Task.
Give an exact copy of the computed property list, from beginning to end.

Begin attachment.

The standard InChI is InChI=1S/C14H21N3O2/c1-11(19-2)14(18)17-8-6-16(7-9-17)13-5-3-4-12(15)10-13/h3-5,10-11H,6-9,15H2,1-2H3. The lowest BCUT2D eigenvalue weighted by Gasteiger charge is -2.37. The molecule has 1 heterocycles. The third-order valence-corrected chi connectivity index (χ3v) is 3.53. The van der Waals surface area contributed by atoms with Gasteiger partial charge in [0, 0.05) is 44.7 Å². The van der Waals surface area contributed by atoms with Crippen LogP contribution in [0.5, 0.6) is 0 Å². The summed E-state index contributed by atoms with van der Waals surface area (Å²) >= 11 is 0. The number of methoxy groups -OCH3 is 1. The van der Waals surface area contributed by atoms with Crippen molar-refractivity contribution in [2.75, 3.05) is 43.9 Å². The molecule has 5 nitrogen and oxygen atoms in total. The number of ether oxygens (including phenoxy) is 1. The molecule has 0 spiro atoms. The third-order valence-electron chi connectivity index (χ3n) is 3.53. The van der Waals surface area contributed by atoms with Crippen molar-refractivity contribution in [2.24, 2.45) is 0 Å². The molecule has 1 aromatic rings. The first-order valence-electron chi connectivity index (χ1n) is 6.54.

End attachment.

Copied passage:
The standard InChI is InChI=1S/C14H21N3O2/c1-11(19-2)14(18)17-8-6-16(7-9-17)13-5-3-4-12(15)10-13/h3-5,10-11H,6-9,15H2,1-2H3. The lowest BCUT2D eigenvalue weighted by Gasteiger charge is -2.37. The molecule has 1 heterocycles. The third-order valence-corrected chi connectivity index (χ3v) is 3.53. The van der Waals surface area contributed by atoms with Gasteiger partial charge in [0, 0.05) is 44.7 Å². The van der Waals surface area contributed by atoms with Crippen LogP contribution in [0.5, 0.6) is 0 Å². The summed E-state index contributed by atoms with van der Waals surface area (Å²) >= 11 is 0. The number of methoxy groups -OCH3 is 1. The van der Waals surface area contributed by atoms with Crippen molar-refractivity contribution in [2.75, 3.05) is 43.9 Å². The molecule has 5 nitrogen and oxygen atoms in total. The number of ether oxygens (including phenoxy) is 1. The molecule has 0 spiro atoms. The third-order valence-electron chi connectivity index (χ3n) is 3.53. The van der Waals surface area contributed by atoms with Crippen molar-refractivity contribution in [2.24, 2.45) is 0 Å². The molecule has 1 aromatic rings. The first-order valence-electron chi connectivity index (χ1n) is 6.54.